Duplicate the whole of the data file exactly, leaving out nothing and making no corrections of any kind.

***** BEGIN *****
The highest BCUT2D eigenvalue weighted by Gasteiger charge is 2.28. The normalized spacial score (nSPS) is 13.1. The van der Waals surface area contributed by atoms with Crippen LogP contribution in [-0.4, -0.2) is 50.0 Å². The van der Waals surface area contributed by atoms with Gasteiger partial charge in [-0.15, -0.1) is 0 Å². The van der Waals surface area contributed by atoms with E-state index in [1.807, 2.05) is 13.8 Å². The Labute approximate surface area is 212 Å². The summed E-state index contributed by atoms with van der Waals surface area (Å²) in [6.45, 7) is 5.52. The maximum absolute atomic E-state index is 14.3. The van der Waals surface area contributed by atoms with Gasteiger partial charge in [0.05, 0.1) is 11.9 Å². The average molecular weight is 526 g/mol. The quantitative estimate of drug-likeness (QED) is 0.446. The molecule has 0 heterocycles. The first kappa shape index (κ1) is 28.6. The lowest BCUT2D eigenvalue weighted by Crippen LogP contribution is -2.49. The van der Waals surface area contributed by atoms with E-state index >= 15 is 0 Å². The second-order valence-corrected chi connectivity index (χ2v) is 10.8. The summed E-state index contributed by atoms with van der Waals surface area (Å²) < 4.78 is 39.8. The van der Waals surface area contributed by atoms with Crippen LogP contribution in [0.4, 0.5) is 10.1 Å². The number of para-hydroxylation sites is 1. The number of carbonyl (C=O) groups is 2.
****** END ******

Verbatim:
The highest BCUT2D eigenvalue weighted by Gasteiger charge is 2.28. The normalized spacial score (nSPS) is 13.1. The van der Waals surface area contributed by atoms with Crippen LogP contribution in [-0.4, -0.2) is 50.0 Å². The van der Waals surface area contributed by atoms with Gasteiger partial charge in [-0.15, -0.1) is 0 Å². The van der Waals surface area contributed by atoms with E-state index in [1.807, 2.05) is 13.8 Å². The Labute approximate surface area is 212 Å². The summed E-state index contributed by atoms with van der Waals surface area (Å²) in [6.45, 7) is 5.52. The maximum absolute atomic E-state index is 14.3. The van der Waals surface area contributed by atoms with Gasteiger partial charge in [0.05, 0.1) is 11.9 Å². The average molecular weight is 526 g/mol. The quantitative estimate of drug-likeness (QED) is 0.446. The molecule has 0 heterocycles. The first kappa shape index (κ1) is 28.6. The lowest BCUT2D eigenvalue weighted by Crippen LogP contribution is -2.49. The van der Waals surface area contributed by atoms with E-state index >= 15 is 0 Å². The second-order valence-corrected chi connectivity index (χ2v) is 10.8. The summed E-state index contributed by atoms with van der Waals surface area (Å²) < 4.78 is 39.8. The van der Waals surface area contributed by atoms with Crippen LogP contribution in [0.4, 0.5) is 10.1 Å². The number of para-hydroxylation sites is 1. The number of carbonyl (C=O) groups is 2.